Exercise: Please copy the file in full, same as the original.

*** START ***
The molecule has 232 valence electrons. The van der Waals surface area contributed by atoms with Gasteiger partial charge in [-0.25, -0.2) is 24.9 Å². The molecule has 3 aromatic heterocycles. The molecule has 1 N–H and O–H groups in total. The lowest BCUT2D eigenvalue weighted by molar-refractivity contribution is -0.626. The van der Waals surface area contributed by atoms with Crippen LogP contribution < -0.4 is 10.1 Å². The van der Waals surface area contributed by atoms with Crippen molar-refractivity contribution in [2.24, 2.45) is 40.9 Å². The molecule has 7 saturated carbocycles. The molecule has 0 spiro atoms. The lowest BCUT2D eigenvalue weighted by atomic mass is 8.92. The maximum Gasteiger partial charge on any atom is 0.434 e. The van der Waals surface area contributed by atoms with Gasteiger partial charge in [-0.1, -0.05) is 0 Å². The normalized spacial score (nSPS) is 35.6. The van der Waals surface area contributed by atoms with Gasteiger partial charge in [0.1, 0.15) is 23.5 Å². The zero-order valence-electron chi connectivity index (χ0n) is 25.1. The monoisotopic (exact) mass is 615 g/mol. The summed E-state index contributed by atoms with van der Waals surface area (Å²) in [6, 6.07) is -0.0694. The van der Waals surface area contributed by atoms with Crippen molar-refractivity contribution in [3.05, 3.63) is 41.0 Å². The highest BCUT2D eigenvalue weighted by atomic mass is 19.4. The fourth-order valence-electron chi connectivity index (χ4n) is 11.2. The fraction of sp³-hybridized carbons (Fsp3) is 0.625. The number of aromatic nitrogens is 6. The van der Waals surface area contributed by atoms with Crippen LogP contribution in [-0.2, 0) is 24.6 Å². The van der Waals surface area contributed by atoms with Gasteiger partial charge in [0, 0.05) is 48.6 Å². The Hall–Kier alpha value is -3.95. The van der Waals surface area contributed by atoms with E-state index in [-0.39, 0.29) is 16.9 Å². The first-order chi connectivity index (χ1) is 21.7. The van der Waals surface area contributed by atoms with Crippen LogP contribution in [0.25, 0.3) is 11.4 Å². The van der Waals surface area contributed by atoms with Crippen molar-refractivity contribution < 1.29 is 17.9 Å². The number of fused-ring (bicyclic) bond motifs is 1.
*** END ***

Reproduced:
The molecule has 232 valence electrons. The van der Waals surface area contributed by atoms with Gasteiger partial charge in [-0.25, -0.2) is 24.9 Å². The molecule has 3 aromatic heterocycles. The molecule has 1 N–H and O–H groups in total. The lowest BCUT2D eigenvalue weighted by molar-refractivity contribution is -0.626. The van der Waals surface area contributed by atoms with Crippen LogP contribution < -0.4 is 10.1 Å². The van der Waals surface area contributed by atoms with Crippen molar-refractivity contribution in [2.24, 2.45) is 40.9 Å². The molecule has 7 saturated carbocycles. The molecule has 0 spiro atoms. The lowest BCUT2D eigenvalue weighted by atomic mass is 8.92. The maximum Gasteiger partial charge on any atom is 0.434 e. The van der Waals surface area contributed by atoms with Gasteiger partial charge in [-0.1, -0.05) is 0 Å². The normalized spacial score (nSPS) is 35.6. The van der Waals surface area contributed by atoms with Gasteiger partial charge in [0.1, 0.15) is 23.5 Å². The zero-order valence-electron chi connectivity index (χ0n) is 25.1. The monoisotopic (exact) mass is 615 g/mol. The summed E-state index contributed by atoms with van der Waals surface area (Å²) in [6, 6.07) is -0.0694. The van der Waals surface area contributed by atoms with Crippen molar-refractivity contribution in [3.05, 3.63) is 41.0 Å². The highest BCUT2D eigenvalue weighted by atomic mass is 19.4. The fourth-order valence-electron chi connectivity index (χ4n) is 11.2. The fraction of sp³-hybridized carbons (Fsp3) is 0.625. The number of aromatic nitrogens is 6. The van der Waals surface area contributed by atoms with Crippen LogP contribution in [-0.2, 0) is 24.6 Å². The van der Waals surface area contributed by atoms with Gasteiger partial charge in [0, 0.05) is 48.6 Å². The Hall–Kier alpha value is -3.95. The van der Waals surface area contributed by atoms with E-state index in [-0.39, 0.29) is 16.9 Å². The first-order chi connectivity index (χ1) is 21.7. The van der Waals surface area contributed by atoms with Crippen LogP contribution in [0.25, 0.3) is 11.4 Å². The van der Waals surface area contributed by atoms with Crippen molar-refractivity contribution < 1.29 is 17.9 Å². The number of fused-ring (bicyclic) bond motifs is 1.